Button, Thomas (DNB00)
BUTTON, Sir THOMAS (d. 1634), admiral, fourth son of Miles Button of Worlton, in Glamorganshire, entered the naval service of the crown about the year 1589. Of his early career we have no exact information, though from casual notices we learn that, with occasional intervals of wild and even lawless frolic (Cal. S. P. Dom. 15 Jan. 1600), he served with some distinction in the West Indies and in Ireland. His good and efficient service at the siege of Kinsale is especially reported (Cal. S. P., Carew, 22 Oct. 1601), and won for him a pension of 6s. 8d. a day, which was confirmed on 25 March 1604. It is not, however, till 1612 that he comes prominently into notice, and then as the commander of an expedition to search for the north-west passage, under the direct patronage of Prince Henry, in whose name his instructions were drawn out. As captain of the Resolution, with the Discovery pinnace in company, Button put to sea early in May, and in the following August explored for the first time the coasts of Hudson's Bay, and named Nelson River after the master of the Resolution, who died there, New Wales, and Button's Bay, into which the river flows, and where he wintered. For such severe service the ships' companies were but poorly provided, and great numbers of them perished, although game was plentiful. In the following spring and summer, with much enfeebled crews, Button succeeded in examining the west coast of Hudson's Bay, so far as to render it certain that there was no passage to the west in that direction, and as autumn approached he returned to England. He was shortly afterwards appointed admiral of the king's ships on the coast of Ireland. This office he held during the rest of his life, exercising it for the most part on the station implied by the name, frequently also in the Bristol Channel or Milford Haven, where his duty was to suppress pirates, which, of different nationalities, and more particularly French and Turkish, infested those seas. The only important break in this service occurred in 1620, when he was rear-admiral of the fleet which, under the command of his kinsman, Sir Robert Mansel, made an unsuccessful attack on Algiers. He had already been knighted at Dublin by his cousin, Sir Oliver St. John, then lord deputy (Cal. S. P., Ireland, 30 Aug. 1616). In 1624 he was a member of the council of war, and in 1625 was on a commission for inquiring into the state of the navy. At this time he was necessarily a good deal in London, and appears to have resided at Fulham. The duties of his commission and of his command kept him in continual hot water with the navy board, against which he was supported by the Duke of Buckingham and the Earl of Denbigh. The quarrel reached a climax in February 1627–8. On the 12th Button wrote from Plymouth to Nicholas: ‘All the world will take notice if I be unhorsed of the ship in which I have so long served. If dismissed, I shall shelter myself under the lee of a poor fortune which, I thank God, will give me bread, and say as the old Roman did “Votis non armis vincitur.”’ On the 13th Lord Denbigh wrote to Buckingham that ‘he should be sorry if so able and honest a man as Sir Thomas Button were neglected;’ and on the 15th the navy board complained that Sir Thomas Button would ‘take no notice of any order unless he received the duke's immediate command.’ Buckingham's interest, however, seems to have brought him successfully through his difficulties. His later years were much embittered by a series of disputes with the admiralty regarding several instances of alleged misconduct on the one side, and the non-payment of his pension and allowances on the other. Of the charges against him, which amounted to neglect of duty, fraudulent appropriation of prizes, sheltering of pirates, &c., Button cleared himself without any serious difficulty; but to make good his claim for money due to him was not so easy, for his accounts had become extremely complicated, and no one could say even what pay he was entitled to as admiral of the Irish seas, the opinions varying from 20s. a day to 5s. The question was still undetermined at his death in April 1634.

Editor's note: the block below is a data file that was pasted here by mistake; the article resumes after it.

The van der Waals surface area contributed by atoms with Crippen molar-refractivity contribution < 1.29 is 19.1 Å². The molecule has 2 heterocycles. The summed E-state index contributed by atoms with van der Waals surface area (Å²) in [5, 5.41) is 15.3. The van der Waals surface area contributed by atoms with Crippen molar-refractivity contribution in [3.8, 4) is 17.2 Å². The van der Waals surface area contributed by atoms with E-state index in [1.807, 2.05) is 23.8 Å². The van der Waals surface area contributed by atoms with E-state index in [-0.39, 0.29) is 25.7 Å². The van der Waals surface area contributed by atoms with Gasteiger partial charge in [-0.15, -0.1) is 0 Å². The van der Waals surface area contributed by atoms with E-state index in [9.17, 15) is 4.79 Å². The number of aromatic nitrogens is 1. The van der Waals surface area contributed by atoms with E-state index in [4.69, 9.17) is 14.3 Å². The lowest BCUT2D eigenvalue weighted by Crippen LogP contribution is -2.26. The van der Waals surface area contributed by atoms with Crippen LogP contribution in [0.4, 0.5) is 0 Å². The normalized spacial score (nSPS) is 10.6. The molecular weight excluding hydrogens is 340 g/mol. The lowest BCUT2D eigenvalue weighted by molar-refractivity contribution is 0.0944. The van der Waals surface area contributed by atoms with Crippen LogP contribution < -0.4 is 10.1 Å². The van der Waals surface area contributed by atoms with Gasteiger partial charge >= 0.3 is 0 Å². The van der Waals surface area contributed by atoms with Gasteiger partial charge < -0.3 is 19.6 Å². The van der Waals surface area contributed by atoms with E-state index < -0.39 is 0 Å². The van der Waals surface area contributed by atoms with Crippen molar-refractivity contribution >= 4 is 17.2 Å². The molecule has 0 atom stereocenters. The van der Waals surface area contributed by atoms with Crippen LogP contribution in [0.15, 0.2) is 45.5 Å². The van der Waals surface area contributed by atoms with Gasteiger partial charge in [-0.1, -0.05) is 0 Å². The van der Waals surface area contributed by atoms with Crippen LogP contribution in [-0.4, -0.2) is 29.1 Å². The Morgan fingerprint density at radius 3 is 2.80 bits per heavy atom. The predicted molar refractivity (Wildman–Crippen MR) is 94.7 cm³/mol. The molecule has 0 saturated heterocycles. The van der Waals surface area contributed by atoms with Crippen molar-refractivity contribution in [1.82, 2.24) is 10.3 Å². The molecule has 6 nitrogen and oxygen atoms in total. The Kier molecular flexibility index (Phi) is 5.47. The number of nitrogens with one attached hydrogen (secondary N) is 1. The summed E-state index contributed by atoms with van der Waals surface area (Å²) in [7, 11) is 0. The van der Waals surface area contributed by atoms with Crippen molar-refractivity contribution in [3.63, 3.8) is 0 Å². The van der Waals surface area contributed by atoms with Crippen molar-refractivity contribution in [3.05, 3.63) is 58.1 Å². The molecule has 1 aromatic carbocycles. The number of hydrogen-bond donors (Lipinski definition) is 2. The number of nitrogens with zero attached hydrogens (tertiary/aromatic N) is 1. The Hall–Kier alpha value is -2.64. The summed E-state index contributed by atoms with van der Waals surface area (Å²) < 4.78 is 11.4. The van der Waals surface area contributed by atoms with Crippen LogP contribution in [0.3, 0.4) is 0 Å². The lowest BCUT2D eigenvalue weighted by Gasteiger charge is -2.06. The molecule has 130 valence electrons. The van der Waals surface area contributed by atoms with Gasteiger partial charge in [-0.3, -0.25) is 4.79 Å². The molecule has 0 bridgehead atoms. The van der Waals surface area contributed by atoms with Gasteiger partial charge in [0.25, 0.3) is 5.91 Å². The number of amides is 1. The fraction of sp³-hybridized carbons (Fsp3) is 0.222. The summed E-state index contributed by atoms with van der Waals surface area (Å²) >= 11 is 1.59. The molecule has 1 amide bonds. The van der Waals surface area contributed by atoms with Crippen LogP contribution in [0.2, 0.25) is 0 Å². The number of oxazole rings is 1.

He was twice married, and left a large family. At least one of his sons, and two or three nephews of the name, were at one time or another captains in the navy, and we may fairly suppose that the Edmond Button who commanded the Sampson and was killed in the battle off Portland was one of these. It may be noted also that Sir Thomas Button was a near relation of the St. Johns, and more distantly of Cromwell himself. His eldest son Miles, however, after the Restoration, petitioned for compensation for losses sustained in the cause of royalty; it does not appear that he received any.[Calendars of State Papers, Domestic, 1600–1635; Clark's Glamorgan Worthies (some account of Admiral Sir Thomas Button), 1883, 8vo; Button's Journal of his Voyage to Hudson's Bay is hopelessly lost; whatever traces of it remain have been collected in Rundall's Narratives of Voyages towards the North-West (Hakluyt Society), 81.]